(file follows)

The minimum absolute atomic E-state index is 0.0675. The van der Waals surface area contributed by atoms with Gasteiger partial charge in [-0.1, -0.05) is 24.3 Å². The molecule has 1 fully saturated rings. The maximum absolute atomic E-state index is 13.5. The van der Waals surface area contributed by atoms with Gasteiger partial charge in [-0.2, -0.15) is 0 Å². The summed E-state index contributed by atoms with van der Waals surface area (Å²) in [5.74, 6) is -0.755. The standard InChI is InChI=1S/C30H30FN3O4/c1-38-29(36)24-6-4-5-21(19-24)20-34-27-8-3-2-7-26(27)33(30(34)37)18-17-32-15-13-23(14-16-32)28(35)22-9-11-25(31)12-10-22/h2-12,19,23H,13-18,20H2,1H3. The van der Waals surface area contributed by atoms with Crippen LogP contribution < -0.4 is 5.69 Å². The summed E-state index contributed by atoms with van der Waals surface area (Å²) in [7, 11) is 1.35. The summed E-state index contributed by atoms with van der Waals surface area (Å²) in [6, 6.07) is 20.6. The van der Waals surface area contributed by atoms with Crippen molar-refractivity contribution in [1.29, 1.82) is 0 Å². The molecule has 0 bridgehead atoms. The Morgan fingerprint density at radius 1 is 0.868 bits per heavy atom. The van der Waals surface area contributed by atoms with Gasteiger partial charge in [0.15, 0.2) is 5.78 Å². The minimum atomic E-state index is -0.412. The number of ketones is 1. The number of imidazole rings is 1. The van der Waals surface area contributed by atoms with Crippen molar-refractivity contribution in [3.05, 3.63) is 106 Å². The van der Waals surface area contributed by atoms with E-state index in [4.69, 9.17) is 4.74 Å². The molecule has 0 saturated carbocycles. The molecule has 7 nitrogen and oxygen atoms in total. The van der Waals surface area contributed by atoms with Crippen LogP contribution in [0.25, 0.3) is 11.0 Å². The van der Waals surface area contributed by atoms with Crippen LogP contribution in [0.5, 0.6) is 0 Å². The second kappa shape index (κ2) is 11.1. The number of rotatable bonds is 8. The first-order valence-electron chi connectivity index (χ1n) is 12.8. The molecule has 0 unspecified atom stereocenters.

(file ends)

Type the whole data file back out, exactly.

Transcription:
The minimum absolute atomic E-state index is 0.0675. The van der Waals surface area contributed by atoms with Gasteiger partial charge in [-0.1, -0.05) is 24.3 Å². The molecule has 1 fully saturated rings. The maximum absolute atomic E-state index is 13.5. The van der Waals surface area contributed by atoms with Gasteiger partial charge in [-0.2, -0.15) is 0 Å². The summed E-state index contributed by atoms with van der Waals surface area (Å²) in [5.74, 6) is -0.755. The standard InChI is InChI=1S/C30H30FN3O4/c1-38-29(36)24-6-4-5-21(19-24)20-34-27-8-3-2-7-26(27)33(30(34)37)18-17-32-15-13-23(14-16-32)28(35)22-9-11-25(31)12-10-22/h2-12,19,23H,13-18,20H2,1H3. The van der Waals surface area contributed by atoms with Crippen LogP contribution < -0.4 is 5.69 Å². The summed E-state index contributed by atoms with van der Waals surface area (Å²) in [7, 11) is 1.35. The summed E-state index contributed by atoms with van der Waals surface area (Å²) in [6, 6.07) is 20.6. The van der Waals surface area contributed by atoms with Crippen molar-refractivity contribution in [1.29, 1.82) is 0 Å². The molecule has 0 bridgehead atoms. The Morgan fingerprint density at radius 1 is 0.868 bits per heavy atom. The van der Waals surface area contributed by atoms with Gasteiger partial charge in [0.15, 0.2) is 5.78 Å². The minimum atomic E-state index is -0.412. The number of ketones is 1. The number of imidazole rings is 1. The van der Waals surface area contributed by atoms with Crippen molar-refractivity contribution in [3.05, 3.63) is 106 Å². The van der Waals surface area contributed by atoms with E-state index in [4.69, 9.17) is 4.74 Å². The molecule has 0 saturated carbocycles. The molecule has 7 nitrogen and oxygen atoms in total. The van der Waals surface area contributed by atoms with Crippen LogP contribution in [0.25, 0.3) is 11.0 Å². The van der Waals surface area contributed by atoms with Crippen LogP contribution in [0.5, 0.6) is 0 Å². The second kappa shape index (κ2) is 11.1. The number of rotatable bonds is 8. The first-order valence-electron chi connectivity index (χ1n) is 12.8. The molecule has 0 unspecified atom stereocenters.